Billy Connors

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For the jazz musician, see Bill Connors.
Billy Connors
Pitcher
Born: (1941-11-02) November 2, 1941 (age 73)
Schenectady, New York
Batted: Right Threw: Right
MLB debut
May 3, 1966 for the Chicago Cubs
Last MLB appearance
August 28, 1968 for the New York Mets
Career statistics
Win–loss record 0–2
Earned run average 7.53
Strikeouts 24
Teams

As Player

As Coach

William Joseph Connors (born November 2, 1941, in Schenectady, New York) is an American former player, coach and front office official in professional baseball. A pitcher, he threw and batted right-handed, stood 6' (183 cm) tall and weighed 220 pounds (100 kg) in his playing days.

When he was 12, Connors was a member of the Schenectady All-Star team that won the 1954 Little League World Championship, beating the team from Colton, California, 7–5.[1] He graduated from Linton High School in Schenectady in 1959 and attended Syracuse University for two years. He signed with the Chicago Cubs as a pitcher-infielder in 1961. During a season split between the Class B Northwest League and the Class D Sophomore League, Connors batted only .226 with no home runs and 32 runs batted in while hurling 29 innings as a pitcher. In 1962 in the Class D Florida State League, Connors was converted to pitcher-catcher, and improved his batting mark to .296 with two homers and 35 RBI. He also increased his pitching load to 64 innings and posted a sparkling 2.64 earned run average. In 1963, back in the Northwest League, he became a full-time pitcher, winning 12 games and notching 138 strike outs.[2]

During 1966, a season in which he compiled the fourth-lowest ERA in the Pacific Coast League, Connors was recalled by the Cubs, pitching in 16 innings over 11 games, but he failed to stick with Chicago and was sent back to the PCL for 1967. His contract was purchased by the New York Mets in August of that year, and he spent the remainder of his active career with the Mets (27 innings pitched in 1967–1968) and their farm teams. In his 26 Major League games, Connors worked in 43 innings and posted an 0–2 won/lost mark and an ERA of 7.53.[3]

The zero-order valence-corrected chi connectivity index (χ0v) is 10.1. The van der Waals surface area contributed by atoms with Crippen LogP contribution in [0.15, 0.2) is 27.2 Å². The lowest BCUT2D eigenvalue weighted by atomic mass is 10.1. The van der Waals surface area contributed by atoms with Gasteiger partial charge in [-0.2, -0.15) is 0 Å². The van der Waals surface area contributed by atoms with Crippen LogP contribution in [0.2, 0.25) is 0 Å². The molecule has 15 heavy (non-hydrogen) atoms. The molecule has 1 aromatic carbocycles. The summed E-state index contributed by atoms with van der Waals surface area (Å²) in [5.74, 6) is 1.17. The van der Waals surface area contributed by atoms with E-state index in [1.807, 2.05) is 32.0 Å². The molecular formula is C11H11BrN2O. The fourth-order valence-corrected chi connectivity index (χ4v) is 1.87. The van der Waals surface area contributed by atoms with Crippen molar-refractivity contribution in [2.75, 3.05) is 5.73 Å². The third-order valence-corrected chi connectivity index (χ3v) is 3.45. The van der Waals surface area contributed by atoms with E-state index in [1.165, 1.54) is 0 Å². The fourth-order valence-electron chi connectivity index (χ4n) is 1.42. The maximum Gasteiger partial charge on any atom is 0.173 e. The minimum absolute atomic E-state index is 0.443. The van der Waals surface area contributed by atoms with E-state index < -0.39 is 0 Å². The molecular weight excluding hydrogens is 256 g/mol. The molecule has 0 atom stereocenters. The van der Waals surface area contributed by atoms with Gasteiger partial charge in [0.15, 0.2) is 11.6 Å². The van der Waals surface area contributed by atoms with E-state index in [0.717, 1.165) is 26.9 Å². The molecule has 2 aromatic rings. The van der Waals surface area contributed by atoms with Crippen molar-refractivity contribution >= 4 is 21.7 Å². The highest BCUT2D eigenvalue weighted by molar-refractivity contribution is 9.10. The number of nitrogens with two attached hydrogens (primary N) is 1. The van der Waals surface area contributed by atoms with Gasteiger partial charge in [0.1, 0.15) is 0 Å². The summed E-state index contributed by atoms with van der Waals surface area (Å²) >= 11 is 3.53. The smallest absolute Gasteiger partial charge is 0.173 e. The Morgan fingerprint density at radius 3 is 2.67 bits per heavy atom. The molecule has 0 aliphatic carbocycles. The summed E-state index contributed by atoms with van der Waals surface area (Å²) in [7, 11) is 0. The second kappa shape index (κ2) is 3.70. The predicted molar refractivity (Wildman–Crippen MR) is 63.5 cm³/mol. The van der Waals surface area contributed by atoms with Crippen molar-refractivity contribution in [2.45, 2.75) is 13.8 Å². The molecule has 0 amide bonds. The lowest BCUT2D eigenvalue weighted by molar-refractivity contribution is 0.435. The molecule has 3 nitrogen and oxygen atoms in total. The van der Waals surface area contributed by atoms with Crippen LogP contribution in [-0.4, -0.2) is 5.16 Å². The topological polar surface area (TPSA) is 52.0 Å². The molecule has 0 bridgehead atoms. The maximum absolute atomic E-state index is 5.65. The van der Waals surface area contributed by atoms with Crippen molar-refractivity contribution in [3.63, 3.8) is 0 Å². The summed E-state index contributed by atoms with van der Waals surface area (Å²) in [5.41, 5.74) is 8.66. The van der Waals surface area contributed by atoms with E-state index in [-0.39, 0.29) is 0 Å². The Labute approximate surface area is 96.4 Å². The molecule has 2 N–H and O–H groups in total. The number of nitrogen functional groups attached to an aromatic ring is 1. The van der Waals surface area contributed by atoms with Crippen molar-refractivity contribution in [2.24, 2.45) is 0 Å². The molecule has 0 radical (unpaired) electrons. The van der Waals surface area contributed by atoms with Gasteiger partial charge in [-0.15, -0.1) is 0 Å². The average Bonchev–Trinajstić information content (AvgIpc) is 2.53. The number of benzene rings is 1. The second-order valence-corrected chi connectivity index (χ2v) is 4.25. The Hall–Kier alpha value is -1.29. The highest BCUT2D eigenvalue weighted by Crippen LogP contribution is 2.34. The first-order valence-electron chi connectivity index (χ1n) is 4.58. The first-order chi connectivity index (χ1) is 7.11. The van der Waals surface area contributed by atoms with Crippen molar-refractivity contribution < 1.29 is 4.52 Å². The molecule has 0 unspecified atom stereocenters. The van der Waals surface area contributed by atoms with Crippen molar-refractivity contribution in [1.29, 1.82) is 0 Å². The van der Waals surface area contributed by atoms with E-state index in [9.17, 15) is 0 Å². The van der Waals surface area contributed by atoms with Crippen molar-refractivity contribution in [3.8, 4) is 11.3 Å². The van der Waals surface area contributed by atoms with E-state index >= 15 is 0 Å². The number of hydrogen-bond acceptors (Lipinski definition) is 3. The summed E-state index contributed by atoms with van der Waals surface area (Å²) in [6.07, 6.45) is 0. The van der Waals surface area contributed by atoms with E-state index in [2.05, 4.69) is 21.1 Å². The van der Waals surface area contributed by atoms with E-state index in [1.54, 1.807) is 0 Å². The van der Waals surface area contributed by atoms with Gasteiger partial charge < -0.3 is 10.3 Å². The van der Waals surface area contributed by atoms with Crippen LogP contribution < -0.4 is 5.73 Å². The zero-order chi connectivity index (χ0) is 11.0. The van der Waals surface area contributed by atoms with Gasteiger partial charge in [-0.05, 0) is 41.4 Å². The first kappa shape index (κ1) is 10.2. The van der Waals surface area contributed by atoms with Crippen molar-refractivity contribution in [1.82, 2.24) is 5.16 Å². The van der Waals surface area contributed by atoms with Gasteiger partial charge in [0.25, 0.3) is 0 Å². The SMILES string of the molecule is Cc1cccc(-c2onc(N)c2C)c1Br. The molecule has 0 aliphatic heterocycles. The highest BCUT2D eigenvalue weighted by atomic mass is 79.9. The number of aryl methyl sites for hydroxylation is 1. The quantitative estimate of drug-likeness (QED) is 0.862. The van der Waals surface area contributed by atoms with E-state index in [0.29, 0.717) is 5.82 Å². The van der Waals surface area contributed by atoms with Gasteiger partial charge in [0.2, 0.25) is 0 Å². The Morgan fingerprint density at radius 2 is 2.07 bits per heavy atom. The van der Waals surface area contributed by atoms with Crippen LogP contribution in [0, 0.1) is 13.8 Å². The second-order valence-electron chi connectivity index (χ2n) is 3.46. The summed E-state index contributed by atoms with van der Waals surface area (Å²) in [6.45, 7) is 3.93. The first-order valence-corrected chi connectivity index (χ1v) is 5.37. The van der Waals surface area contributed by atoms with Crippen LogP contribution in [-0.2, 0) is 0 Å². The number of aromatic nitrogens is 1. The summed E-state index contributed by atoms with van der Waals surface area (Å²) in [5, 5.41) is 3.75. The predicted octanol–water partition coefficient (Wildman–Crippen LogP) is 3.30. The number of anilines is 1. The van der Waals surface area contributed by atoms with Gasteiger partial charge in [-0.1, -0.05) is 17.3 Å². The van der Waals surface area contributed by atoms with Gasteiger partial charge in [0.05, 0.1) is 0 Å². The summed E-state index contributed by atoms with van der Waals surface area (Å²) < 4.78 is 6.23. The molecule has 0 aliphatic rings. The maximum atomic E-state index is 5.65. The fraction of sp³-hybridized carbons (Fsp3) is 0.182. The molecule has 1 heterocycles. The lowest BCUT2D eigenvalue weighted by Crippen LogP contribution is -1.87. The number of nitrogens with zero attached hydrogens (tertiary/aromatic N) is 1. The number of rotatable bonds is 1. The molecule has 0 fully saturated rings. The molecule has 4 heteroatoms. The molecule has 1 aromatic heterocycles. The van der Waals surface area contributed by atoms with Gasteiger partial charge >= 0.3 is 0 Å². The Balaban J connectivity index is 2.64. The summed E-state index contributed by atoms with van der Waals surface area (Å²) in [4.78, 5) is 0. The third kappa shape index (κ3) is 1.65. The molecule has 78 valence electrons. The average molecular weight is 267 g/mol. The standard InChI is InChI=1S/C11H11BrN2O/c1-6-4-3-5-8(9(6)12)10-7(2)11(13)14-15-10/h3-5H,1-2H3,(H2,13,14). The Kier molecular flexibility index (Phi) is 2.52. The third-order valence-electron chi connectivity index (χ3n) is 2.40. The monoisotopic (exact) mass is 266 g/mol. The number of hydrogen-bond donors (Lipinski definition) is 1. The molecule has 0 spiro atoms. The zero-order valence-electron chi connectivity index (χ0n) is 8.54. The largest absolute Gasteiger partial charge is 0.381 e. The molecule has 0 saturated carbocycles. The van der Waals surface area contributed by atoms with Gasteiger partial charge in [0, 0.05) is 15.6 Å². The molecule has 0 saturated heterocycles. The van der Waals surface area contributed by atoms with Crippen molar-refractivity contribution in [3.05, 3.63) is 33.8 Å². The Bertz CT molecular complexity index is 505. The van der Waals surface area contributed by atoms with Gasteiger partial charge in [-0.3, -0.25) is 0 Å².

Connors' off-field career began in 1971 as the Mets' batting practice pitcher. He then became a minor league pitching instructor for the Mets (1972–76) and Philadelphia Phillies (1977–79) before embarking on a 17-year career as a pitching coach in Major League Baseball. He served with the Kansas City Royals (1980–81), Cubs (1982–86; 1991–93), Seattle Mariners (1987–88), and three terms with the New York Yankees (1989–90; 1994–95; 2000). His brief term in 2000 came on an interim basis during the medical leave of absence of longtime Yanks' coach Mel Stottlemyre.[4]

From 1996–2012, as vice president, player personnel, Connors was a key member of the Yankees' front office, holding a senior position in the Bombers' player development system and based in the team's Tampa, Florida, minor league headquarters, working alongside Mark Newman, the club's longtime player development boss, and in close proximity to the team's owners, the George Steinbrenner family.[5] He was reassigned by the Yankees in September 2012.[6]

References[edit]

  1. ^ Ralbovsky, Martin. Destiny's Darlings. Hawthorne Books, Inc., 1974, p. 23
  2. ^ Chicago Cubs 1985 Organization Book. Boston: Howe News Bureau, 1985
  3. ^ Bill Connors Statistics - Baseball-Reference.com
  4. ^ retrosheet.org
  5. ^ Baseball America Annual Directory, 1997-2008
  6. ^ The New York Post, 2012-09-19

External links[edit]

Preceded by
Galen Cisco
Kansas City Royals pitching coach
1980–1981
Succeeded by
Cloyd Boyer
Preceded by
Les Moss
Dick Pole
Chicago Cubs pitching coach
1982–1986
1991–1993
Succeeded by
Herm Starrette
Moe Drabowsky
Preceded by
Phil Regan
Seattle Mariners pitching coach
1987–1988
Succeeded by
Mike Paul
Preceded by
Clyde King
Mark Connor
Mel Stottlemyre
New York Yankees pitching coach
1989–1990
1994–1995
2000 (interim)
Succeeded by
Mark Connor
Nardi Contreras
Mel Stottlemyre